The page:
Leadership is a talent many don’t know they possess until they’re tested. Learning to lead is a process, and there’s no one right way to go about it.

“When I first came in, I was one of the shy people,” says Nacherelle Allen about her involvement with the Employee Engagement Task Force (ETF). It’s her second year with the program at the Louisville arm of the Parallon organization.

“We’re the best bargain shoppers,” says Tawana Williams (left). She and fellow operations supervisor Sherry Yarbrough show off auction items employees will win using tickets they earn through excellence on the job.

The task force has been operating for about 15 years now, and Allen has been a Collection Specialist with the company for three.

“I never did collections or customer service, so when I came in and I was trained, I was a great worker, but I was shy. So it has given me the opportunity to expand a little bit. I’ve met members of management. Hopefully soon, I can be a manager or supervisor.”

This sense of personal empowerment and optimism about advancement is encouraged within the company. It’s all about showing people who you are and what you can do at Parallon.

Empowerment at Parallon

The ETF plans fun events for the Parallon crew year-round, like cookouts, ice-cream socials, Employee Appreciation Week, spirit days, and Friends and Family Day.

Patrick Dowdle, HR manager, and member of the ETF has been with Parallon for 37 years, and credits the company’s use of yearly surveys with great changes. “It’s an ongoing thing. We never stop. When we’re done with the year, we go to the next year.”

One employee is selected for the task force from each department and each shift. They apply and are accepted based on merit. Those 14 employees meet with 12 management and executive personnel monthly.

They also are ambassadors for their teams, and operate as representatives to bring concerns and ideas from the work pool into the process. This helps them see and communicate how internal changes are being made, building trust within the company.

“It’s an ongoing process,” says Dowdle. “It’s never going to stop because we care about what the employees are thinking. We encourage them to speak out because it’s all about their voice and we respect that.”

Appreciating employees

For years, Parallon has hosted a yearly Employee Appreciation Week at the end of August. Each day brings surprises and treats for the collections specialists, building up to Thursday’s Employee Appreciation Day.

Collections Specialists Jason Redd, Devin Sloan, Sara Leonard, and Katie Woods pose for the camera at Employee Appreciation Day 2016.

With help from the ETF, the event has grown from a simple cook-out to an outdoor event with music and games like cornhole, candy walk, and free-throw basketball. There are numerous door prizes, including a flat screen TV and gift cards. Employees get an extra paid half-hour for lunch.

“As previous leadership started to build up the engagement, that’s when we saw the evolution of these things,” says Krystle Mullins, another member of ETF who’s been with the company for six years and been a compliance supervisor for three. “Things got bigger. Games were added. Prizes were added. Management started serving employees [at the cookout].”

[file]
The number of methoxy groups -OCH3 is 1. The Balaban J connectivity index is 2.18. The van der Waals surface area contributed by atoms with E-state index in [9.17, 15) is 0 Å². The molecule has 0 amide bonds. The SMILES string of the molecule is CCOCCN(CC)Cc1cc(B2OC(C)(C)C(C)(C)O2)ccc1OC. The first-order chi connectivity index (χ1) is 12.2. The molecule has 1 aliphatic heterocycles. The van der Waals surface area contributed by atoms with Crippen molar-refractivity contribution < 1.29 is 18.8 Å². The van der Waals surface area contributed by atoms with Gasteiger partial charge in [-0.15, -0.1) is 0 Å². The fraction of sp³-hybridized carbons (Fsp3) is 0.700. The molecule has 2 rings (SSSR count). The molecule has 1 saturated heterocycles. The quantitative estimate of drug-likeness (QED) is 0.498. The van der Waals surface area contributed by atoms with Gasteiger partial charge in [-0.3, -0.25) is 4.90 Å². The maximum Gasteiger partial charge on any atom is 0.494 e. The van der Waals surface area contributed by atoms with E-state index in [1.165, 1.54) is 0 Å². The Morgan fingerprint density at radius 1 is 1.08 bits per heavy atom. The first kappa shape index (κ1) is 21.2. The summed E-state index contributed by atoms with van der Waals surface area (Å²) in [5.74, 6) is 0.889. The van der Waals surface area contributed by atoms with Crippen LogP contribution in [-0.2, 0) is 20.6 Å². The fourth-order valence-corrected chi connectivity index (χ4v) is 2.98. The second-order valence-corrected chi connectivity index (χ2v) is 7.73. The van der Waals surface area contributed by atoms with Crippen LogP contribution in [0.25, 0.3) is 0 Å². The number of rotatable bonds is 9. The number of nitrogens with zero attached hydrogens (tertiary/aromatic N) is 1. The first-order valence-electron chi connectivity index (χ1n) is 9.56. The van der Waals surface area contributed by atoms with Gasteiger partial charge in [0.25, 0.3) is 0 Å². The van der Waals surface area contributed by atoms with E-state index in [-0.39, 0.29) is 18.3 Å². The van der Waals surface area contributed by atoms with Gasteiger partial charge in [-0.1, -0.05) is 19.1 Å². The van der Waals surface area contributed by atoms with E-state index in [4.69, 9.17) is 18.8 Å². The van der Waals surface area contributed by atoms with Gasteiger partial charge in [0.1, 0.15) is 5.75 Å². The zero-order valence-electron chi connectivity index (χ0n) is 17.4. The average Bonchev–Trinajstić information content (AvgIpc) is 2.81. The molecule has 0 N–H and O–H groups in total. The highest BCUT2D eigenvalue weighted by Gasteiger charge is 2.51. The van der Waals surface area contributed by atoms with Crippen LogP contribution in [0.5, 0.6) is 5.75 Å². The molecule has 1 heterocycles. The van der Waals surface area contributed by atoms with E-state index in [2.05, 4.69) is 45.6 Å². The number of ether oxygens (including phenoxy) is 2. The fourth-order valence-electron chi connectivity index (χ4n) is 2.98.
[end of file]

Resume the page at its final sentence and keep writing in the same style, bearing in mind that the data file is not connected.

Derby week is a similarly festive week at Parallon. Everyone is encouraged to dress for Millionaire’s Row and compete for prizes. There’s a mini float building contest and stick horse races. There’s Run for the Rosé, and a mini boat race people build their own boats for and then propel to the finish line by blowing through straws.

Community involvement

Engagement and fun meet for a number of community initiatives as well. Thanks to leadership that listens to their employees, employees can do community work with a non-profit of their choice. Some work individually, but many band together and volunteer as a group. Groups can  get paid for up to eight hours to volunteer.

“We just did a fundraiser for St. Jude,” says Allen.

One team prepared a picnic for families at St. Jude Women’s Recovery Center. Others have engaged students from Southern High School in mock interviews through their Junior Achievement program.

Susan Rademaker, Parallon’s human resource manager, has an office stocked with Easter baskets for Mom’s Closet Resource Center (a nonprofit that supports single moms) and Uspiritus (a nonprofit that helps disadvantaged youth in the area). It’s a year-round thing at Parallon, finding ways to reach out to the community and do good for people.

The need for fun, for making sure employees feel heard, and community engagement all help bring people at Parallon closer. Patrick Dowdle has been with the company long enough to see it grow from 14 people to nearly 400. Despite that exponential growth, he says the sense of connection people feel is, “So much stronger. If something goes wrong with one, everyone pitches in to help.”

Interested in joining Parallon?

Do you want to work where your voice matters? No previous collections experience is necessary at Parallon and full-time positions start at $13.50 hourly. Read about the company’s extensive benefits, and email the Human Resources team for more information: [email protected]